The workshop was organised jointly by CSIS-Pacific Forum and National Chengchi University in Taipei. It is part of a broader, ongoing series of workshops which brings together export control experts from the Asia Pacific region and beyond. These workshops are intended to allow practitioners and academics to share ideas and to improve strategic trade controls and their implementation.
The workshop sessions included those on recent export control developments in the Asia Pacific; legislation; UNSCR 1540; transhipment; and the role of regional organisations. Discussions considered how far states in the region have come since the discovery of the AQ Khan network and the passing of UNSCR1540. It also emphasised that there was still a way to go, especially in building a compliance culture within the private sector.
Rightfully, much of the workshop focused on legislation, the licensing process and enforcement capacity; these are areas on which many states in the Asia Pacific region are currently focussing. This allowed Project Alpha to disseminate its ideas relating to private sector engagement and, more specifically, Ian Stewart spoke about the role of the private sector in implementing sanctions regimes.
Holding the workshop in Taiwan was significant in a number of ways. First, Taiwan has had some issues with illicit trade in the past. Taiwanese industry has been targeted significantly by proliferators for machine tools, and Taiwanese transportation nodes have also been exploited by proliferators, Illicit shipments of sensitive goods have been transhipped through or re-exported via ports in the country.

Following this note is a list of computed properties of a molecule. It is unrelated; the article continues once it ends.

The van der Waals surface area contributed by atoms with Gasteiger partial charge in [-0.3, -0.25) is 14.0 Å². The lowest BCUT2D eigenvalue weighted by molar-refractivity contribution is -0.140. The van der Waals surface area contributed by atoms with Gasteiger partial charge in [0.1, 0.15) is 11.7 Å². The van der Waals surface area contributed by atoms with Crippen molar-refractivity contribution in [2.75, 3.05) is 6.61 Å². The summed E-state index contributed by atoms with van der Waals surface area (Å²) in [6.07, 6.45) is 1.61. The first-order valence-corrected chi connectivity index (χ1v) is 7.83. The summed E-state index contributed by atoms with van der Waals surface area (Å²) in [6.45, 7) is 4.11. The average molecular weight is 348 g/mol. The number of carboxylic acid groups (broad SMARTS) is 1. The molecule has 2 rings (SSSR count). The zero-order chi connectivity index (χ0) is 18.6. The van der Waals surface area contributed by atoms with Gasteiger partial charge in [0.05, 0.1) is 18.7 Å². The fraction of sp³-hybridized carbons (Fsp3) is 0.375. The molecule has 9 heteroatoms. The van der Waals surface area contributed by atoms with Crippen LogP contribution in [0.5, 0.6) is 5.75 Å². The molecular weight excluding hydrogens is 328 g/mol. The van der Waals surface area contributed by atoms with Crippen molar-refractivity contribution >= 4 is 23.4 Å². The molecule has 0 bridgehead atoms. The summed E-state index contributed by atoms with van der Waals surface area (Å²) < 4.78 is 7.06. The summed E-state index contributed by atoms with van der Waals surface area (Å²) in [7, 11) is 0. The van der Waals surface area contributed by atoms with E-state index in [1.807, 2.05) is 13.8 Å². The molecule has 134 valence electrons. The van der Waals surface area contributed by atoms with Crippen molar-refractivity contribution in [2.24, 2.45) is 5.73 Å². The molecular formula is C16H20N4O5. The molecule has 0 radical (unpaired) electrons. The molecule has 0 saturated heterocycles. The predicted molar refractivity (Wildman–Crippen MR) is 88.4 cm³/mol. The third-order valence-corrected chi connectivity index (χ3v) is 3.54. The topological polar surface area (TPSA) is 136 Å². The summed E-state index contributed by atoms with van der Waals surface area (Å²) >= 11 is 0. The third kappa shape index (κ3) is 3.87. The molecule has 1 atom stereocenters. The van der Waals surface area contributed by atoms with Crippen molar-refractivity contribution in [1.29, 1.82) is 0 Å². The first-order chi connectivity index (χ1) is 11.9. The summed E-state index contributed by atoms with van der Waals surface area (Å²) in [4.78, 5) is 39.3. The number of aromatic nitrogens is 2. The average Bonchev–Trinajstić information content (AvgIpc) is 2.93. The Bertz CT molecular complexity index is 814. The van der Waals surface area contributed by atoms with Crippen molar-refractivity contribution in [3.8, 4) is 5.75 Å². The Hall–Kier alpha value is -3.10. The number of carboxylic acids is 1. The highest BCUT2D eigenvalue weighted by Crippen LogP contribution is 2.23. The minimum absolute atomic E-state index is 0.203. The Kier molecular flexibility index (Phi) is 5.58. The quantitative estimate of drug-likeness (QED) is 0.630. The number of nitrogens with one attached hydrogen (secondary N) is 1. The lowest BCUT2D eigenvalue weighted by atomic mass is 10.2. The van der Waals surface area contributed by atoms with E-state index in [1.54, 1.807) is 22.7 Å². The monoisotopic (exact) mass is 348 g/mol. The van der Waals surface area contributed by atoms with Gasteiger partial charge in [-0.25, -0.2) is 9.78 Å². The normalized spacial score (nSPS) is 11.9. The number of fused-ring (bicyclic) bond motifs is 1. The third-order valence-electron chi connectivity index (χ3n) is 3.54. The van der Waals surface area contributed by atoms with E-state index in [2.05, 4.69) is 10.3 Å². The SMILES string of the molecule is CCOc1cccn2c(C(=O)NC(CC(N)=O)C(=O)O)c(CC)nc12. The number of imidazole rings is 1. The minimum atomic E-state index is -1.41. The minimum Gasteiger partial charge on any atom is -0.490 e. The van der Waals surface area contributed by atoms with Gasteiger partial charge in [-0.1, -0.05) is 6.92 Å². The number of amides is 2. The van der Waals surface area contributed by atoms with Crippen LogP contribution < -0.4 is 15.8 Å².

However, holding the workshop in Taipei was also significant for another reason. Due to the unresolved situation regarding Taiwan’s sovereignty, there are limits as to the degree to which Taiwan can participate in intergovernmental initiatives. Although a member of the United Nations (UN) and UN Security Council permanent member until 1971 (when Taiwan was replaced by the People’s Republic of China), Taiwan’s participation in multilateral fora, and specifically the multilateral export control regimes, has been limited.
Conferences allowing for these issues to be explored in Taipei are certainly welcomed. They also present a valuable opportunity to discuss these issues with other states in the region where strategic trade controls are still evolving. The next meeting is due to be held in October in Manila, in the Philippines. Project Alpha will be attending again and this time Daniel Salisbury will be present research on Transhipment hubs.
The project team and Centre for Science and Security Studies academic staff organised and participated in a successful outreach workshop in Qingdao, China. The workshop took place on 27 & 28 February 2012 and sought to raise awareness of the importance of compliance with UN sanctions in the Chinese alloys and carbon fibre sectors.
The agenda included sessions led by academics and experts based at King’s, as well as Chinese government officials, experts from Chinese think tanks and British and Chinese industry. The Chinese industry representatives remarked that they found the workshop useful in informing their compliance practices.
The workshop was organised by the Alpha Nonproliferation team working with the China Arms Control and Disarmament Association (CACDA). It was attended by over 40 industry participants and representatives of a number of Chinese government departments.
A panel on industry compliance perspectives at the Qingdao workshop
Improving the implementation of non-proliferation controls